18-gauge copper wire
1mm elastic cord (Bead Landing Brand)
1mm transparent elastic cord (Stretch Magic Brand)
18 w to 30 w soldering device
Soldering Wire
A ruler
Masking tape

Our Experiment:

On the first day after our initial class, January 13, 2014, we studied carefully pages 18 through 22 of Frei Otto’s complete works, and we did about 5 to 6 models.

We mixed our soap recipe in an empty Rubbermaid gallon container. Then poured the mixture in green plastic mixing bowl that had more space for dipping our models.

We began soldering copper wire together along with silver soldering wire making a square, a triangle and a circle model. After the models cooled down, we dipped them in the soap, and we were able to capture the soap film in color using a portable Canon digital camera and a drafting light.

Afterwards, we twisted and extruded from the square, triangle and circle, more abstract shapes.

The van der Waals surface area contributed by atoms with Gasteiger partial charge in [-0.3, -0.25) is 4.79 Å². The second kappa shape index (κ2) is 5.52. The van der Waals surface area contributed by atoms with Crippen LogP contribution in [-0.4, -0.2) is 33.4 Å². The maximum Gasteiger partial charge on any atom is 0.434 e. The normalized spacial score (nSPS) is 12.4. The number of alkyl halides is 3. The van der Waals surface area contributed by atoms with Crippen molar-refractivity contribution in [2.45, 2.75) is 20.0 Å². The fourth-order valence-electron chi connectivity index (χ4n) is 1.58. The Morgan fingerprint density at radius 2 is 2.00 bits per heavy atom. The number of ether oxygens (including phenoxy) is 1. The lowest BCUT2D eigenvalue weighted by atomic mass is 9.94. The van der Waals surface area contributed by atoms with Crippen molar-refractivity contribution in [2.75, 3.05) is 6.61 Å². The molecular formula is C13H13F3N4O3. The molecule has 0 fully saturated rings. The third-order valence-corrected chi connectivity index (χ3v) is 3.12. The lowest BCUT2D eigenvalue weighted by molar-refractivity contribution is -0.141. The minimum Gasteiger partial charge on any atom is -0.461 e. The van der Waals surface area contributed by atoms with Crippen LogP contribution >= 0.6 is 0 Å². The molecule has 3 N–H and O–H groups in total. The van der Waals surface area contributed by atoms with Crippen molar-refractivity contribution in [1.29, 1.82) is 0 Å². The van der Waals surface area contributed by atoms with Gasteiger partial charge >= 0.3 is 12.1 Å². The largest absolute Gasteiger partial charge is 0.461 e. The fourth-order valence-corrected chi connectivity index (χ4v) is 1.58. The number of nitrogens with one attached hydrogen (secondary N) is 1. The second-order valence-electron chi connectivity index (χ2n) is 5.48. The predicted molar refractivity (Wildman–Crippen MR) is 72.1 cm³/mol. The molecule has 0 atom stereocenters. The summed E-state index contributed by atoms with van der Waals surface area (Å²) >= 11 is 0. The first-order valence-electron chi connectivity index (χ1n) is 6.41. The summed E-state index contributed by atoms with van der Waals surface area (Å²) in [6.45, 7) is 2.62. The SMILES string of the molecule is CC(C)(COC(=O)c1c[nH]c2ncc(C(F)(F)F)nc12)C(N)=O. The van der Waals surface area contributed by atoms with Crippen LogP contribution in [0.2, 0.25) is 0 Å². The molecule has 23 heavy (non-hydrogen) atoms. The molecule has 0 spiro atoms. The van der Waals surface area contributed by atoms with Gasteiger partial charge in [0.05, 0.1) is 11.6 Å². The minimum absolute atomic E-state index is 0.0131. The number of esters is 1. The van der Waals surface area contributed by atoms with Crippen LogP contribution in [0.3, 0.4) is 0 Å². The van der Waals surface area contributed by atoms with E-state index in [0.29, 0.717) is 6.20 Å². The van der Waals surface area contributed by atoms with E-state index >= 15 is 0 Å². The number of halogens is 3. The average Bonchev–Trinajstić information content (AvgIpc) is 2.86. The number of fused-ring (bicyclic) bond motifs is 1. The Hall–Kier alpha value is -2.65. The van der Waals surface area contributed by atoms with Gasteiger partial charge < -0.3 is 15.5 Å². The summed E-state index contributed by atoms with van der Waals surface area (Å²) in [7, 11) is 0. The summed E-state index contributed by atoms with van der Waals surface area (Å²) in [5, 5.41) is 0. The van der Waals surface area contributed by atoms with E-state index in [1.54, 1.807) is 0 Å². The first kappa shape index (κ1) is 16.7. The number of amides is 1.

Soap film experiment 1

Soap film experiment 1

Triangular soap film

Triangular soap film 2

Extruded TriangleSoap Film 3

Extruded TriangleSoap Film 3

Circular Soap Film 4

Circular Soap Film 4

After our experiments, we learned the need to mount our models in either paper or a waterproof base to support them and to give them a cleaner form.

This approach would give us the minimal, simple and natural distinguished look achieved in Frei Otto’s work; for Frei Otto’s work uses the minimum amount of material in order to provide the maximum amount of flexibility. (Glueck, page 19).

When the material is minimal, it resembles nature itself and it is also less disruptive to nature. The soap bubbles do attach together at an angle of 120 degrees illustrating the equilibrium or balance of tension and compression forces. (Nerdinger, page 19 – 22).